Their HADcruT 4GL temperature time series (data since 2016 added in red on graph) shows a linear trend of +0.09C/semi-decade for the last 50 years. CO2, by far the biggest forcing in their model, is still rising in lockstep with the 50 year temperature trend. What could have caused this remarkable downward step change in their model output?

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Image credit: BBC


The BBC didn’t think it would be reporting a widespread outbreak of toboganning and British-built snowmen in 2021, judging by its longstanding practice of trying to consign such pastimes to history along with Arctic sea ice.
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Severe weather warnings are in place across much of the UK after large parts of the country saw heavy snowfall, reports BBC News.

The blanket of snow drew people outside for sledging and winter walks, but motorists have been warned to take extra care on icy roads.

Several coronavirus vaccination and testing centres were closed in England and Wales due to the conditions.

Police forces have reminded the public to stick to Covid lockdown rules while enjoying the snow.

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Data courtesy of Solen.info

Back in November it looked like solar cycle 25 was finally getting underway, with daily sunspot numbers peaking up to 80, and the 30 day Wolf number climbing over 30 in early December. Since then though, the Sun has relapsed into a low activity state.

This won’t come as any surprise to Talkshop followers, we’ve been saying that cycle 25 would be very low for most of the last decade. Our group research culminated in late 2013 with publication of Rick Salvador’s orbital resonance model in the journal ‘Pattern Recognition in Physics’. We provided an update on the validation of the model a while back, showing it has remained on track since publication.

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Chinese icebreaker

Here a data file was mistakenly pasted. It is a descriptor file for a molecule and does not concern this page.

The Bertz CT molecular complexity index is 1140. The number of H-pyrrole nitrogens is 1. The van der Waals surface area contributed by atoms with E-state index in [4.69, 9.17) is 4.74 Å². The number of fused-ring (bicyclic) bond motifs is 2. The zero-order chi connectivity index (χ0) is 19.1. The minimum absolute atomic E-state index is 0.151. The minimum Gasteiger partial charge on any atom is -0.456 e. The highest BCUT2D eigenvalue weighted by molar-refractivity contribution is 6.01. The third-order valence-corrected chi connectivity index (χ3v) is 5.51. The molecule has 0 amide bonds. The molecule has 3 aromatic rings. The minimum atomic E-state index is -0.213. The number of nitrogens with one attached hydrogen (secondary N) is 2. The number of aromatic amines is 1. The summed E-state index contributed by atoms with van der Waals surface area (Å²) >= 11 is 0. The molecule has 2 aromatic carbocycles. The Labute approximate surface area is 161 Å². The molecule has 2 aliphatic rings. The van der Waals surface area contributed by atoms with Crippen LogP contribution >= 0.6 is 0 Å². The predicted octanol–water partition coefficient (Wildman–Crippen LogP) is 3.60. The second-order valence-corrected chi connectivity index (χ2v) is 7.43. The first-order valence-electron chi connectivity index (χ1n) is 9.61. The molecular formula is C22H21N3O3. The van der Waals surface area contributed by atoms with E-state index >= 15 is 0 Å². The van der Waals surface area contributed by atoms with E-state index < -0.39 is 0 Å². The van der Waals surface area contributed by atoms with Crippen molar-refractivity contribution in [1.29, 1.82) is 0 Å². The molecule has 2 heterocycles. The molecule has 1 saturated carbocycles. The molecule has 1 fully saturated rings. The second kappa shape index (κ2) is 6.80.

H/T The GWPF

Had those markets fallen into a computer-modelled global warming stupor? If so, real world weather has brought a rude awakening, requiring urgent actions to get the means of heating to millions of shivering people.
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China’s coldest winter in decades meant state-owned energy giant Sinopec was desperate to unload heating fuel from a vessel headed to a northern port, yet freezing temperatures that have swept parts of Asia froze a thick sheet of ice and blocked access, says Bloomberg.

With the help of an icebreaker ship and a cannon loaded with hot water, workers spent 20 hours clearing a pathway for the tanker to dock and discharge its cargo of liquefied natural gas in Tianjin.

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In fact it’s unprecedented, in recent history at least. But 2021 is predicted to be even shorter.
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Scientists around the world have noted that the Earth has been spinning on its axis faster lately—the fastest ever recorded, says Phys.org.

Several scientists have spoken to the press about the unusual phenomenon, with some pointing out that this past year saw some of the shortest days ever recorded.